The information provided to Det. Lehane came from a longtime informant for the Boston Police Department identified as “#13,” in the DA report. Based on the description provided by the informant, police believed it necessary to execute a “no-knock” invasion of the apartment.
Lehane and eight members of the entry team broke through the first floor entrance of 118 Whitfield and proceeded to head up the stairs. Once reaching the top of the stairway, Lehane directed the team to the front door of the apartment as an officer smashed in the door with a sledgehammer.
“Boston Police, Everybody down,” shouted officers as stormed the living room. Police say Williams fled the room tried lock himself in a bedroom. Officers ordered him to open the door. When he refused to comply they broke down the bedroom door to find a frightened Williams “standing in front of a closed door with his hands raised to his chest.”
“Get on the floor!” police shouted as they threw him to he ground. Two officers grabbed his arms and yanked them behind his back in an effort to subdue him. As Williams struggled, a third officer held him down and put secured his wrists with flexicuffs.
The confrontation swift and violent, the shocked Williams never had a chance to identified himself despite being asked repeatedly. More importantly, the elderly minister gave no indication of his cardiac distress.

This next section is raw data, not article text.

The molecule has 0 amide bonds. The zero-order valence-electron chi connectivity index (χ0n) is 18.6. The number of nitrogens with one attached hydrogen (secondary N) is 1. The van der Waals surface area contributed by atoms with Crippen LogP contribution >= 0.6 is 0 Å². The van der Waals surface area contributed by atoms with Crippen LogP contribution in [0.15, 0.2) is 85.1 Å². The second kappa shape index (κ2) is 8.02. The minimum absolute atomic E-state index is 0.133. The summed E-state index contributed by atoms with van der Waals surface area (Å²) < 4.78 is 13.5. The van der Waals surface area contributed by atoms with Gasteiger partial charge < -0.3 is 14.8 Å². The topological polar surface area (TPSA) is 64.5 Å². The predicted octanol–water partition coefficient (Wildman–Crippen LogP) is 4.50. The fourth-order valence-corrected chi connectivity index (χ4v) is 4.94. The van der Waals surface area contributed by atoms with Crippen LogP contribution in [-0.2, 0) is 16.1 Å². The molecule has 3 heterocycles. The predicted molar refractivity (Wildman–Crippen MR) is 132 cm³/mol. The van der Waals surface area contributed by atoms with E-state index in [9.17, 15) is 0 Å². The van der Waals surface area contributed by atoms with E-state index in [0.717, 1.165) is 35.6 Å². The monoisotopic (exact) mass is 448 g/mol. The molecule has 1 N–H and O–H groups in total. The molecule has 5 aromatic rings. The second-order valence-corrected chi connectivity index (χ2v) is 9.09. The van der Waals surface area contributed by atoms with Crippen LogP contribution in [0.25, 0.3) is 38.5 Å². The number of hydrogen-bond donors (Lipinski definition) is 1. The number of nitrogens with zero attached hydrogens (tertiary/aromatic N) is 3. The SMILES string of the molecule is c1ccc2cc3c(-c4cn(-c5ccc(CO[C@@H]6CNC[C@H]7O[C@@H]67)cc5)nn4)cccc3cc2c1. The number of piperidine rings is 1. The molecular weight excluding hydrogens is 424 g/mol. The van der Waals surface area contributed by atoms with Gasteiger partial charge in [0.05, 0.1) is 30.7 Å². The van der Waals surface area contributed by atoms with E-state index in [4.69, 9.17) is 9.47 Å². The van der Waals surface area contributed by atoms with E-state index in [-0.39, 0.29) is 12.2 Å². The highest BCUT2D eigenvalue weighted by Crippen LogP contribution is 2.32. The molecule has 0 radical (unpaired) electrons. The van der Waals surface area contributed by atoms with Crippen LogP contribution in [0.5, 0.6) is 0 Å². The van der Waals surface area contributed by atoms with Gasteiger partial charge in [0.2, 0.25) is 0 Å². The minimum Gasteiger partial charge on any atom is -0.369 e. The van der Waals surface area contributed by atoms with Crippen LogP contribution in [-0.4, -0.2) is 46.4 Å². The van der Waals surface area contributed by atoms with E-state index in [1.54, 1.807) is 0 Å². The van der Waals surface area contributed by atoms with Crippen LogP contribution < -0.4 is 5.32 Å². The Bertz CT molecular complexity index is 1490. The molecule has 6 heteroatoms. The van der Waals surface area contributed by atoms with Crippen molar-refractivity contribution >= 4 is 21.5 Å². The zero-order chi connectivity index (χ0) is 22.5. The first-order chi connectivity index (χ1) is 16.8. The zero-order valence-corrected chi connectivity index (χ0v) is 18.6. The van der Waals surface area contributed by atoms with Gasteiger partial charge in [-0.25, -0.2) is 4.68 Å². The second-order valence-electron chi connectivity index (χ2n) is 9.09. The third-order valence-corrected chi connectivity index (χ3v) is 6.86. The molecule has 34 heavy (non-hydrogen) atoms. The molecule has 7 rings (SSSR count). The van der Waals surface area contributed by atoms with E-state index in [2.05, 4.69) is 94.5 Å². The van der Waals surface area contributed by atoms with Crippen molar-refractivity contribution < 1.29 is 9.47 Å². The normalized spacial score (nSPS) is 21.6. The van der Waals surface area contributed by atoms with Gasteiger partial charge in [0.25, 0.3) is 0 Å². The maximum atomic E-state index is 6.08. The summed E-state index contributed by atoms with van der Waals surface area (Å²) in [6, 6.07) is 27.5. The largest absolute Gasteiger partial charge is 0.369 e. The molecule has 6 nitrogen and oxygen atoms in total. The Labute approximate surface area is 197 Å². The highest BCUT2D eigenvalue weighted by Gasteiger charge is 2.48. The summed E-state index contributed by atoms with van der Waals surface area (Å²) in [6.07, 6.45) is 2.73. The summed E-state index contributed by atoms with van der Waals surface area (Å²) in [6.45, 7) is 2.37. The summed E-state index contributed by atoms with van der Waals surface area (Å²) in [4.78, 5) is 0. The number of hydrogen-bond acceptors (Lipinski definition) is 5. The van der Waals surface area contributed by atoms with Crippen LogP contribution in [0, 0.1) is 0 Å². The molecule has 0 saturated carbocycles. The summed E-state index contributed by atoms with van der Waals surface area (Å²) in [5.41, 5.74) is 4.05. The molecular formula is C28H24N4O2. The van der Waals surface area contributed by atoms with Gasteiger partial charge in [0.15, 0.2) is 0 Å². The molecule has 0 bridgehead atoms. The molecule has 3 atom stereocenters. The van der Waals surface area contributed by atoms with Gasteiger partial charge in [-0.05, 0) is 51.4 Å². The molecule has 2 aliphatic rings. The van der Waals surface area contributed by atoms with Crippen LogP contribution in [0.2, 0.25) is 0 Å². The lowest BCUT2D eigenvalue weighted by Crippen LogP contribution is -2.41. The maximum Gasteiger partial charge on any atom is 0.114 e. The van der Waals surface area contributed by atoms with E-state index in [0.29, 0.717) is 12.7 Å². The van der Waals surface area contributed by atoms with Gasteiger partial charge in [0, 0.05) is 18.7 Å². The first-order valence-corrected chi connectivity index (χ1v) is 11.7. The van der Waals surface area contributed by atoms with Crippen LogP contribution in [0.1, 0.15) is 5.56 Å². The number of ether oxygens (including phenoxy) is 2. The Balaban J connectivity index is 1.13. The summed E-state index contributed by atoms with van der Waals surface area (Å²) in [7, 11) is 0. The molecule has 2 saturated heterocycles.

According to police, the left the room momentarily and returned to find Williams face down on the floor gagging on his own vomit. Two officers rolled Williams onto his back, cut the handcuffs and proceeded to bring in paramedics to help the old man. Paramedics transported him to Carney Hospital where he was pronounced dead at 3:58 p.m. It took less than an hour for the Boston police to take him from this earth.
Following the raid, the drug control team found no evidence of drugs or weapons in the second floor apartment. With the negligent actions of police undeniable, they police and district attorney began an investigation what happened.
The Investigation & Aftermath
Two investigations were launched following the events of the botched drug raid. One by the Internal Review Board of the Boston Police Department and another by the homicide division of the Suffolk County District Attorney’s office.
The primary goal of both investigations was to understand the sequence of events that lead up to the unnecessary death of Accelyne Williams and whether the police officers involved in the search engaged in criminal conduct.
The DA’s investigation consisted of 24 interviews with members of the police team, among others. It revealed significant problems with the conduct of the police before and after the raid.
For example, before a search warrant can be issued, officers must have a probable cause to support a police investigation. For Det. Lehane, her informant, #13, provided her with information that drugs and weapons were located in an apartment at 118 Whitfield. The informant had been “partying” with several of the suspected dealers a few days earlier at the building.However his evidence for citing the second floor apartment was weak.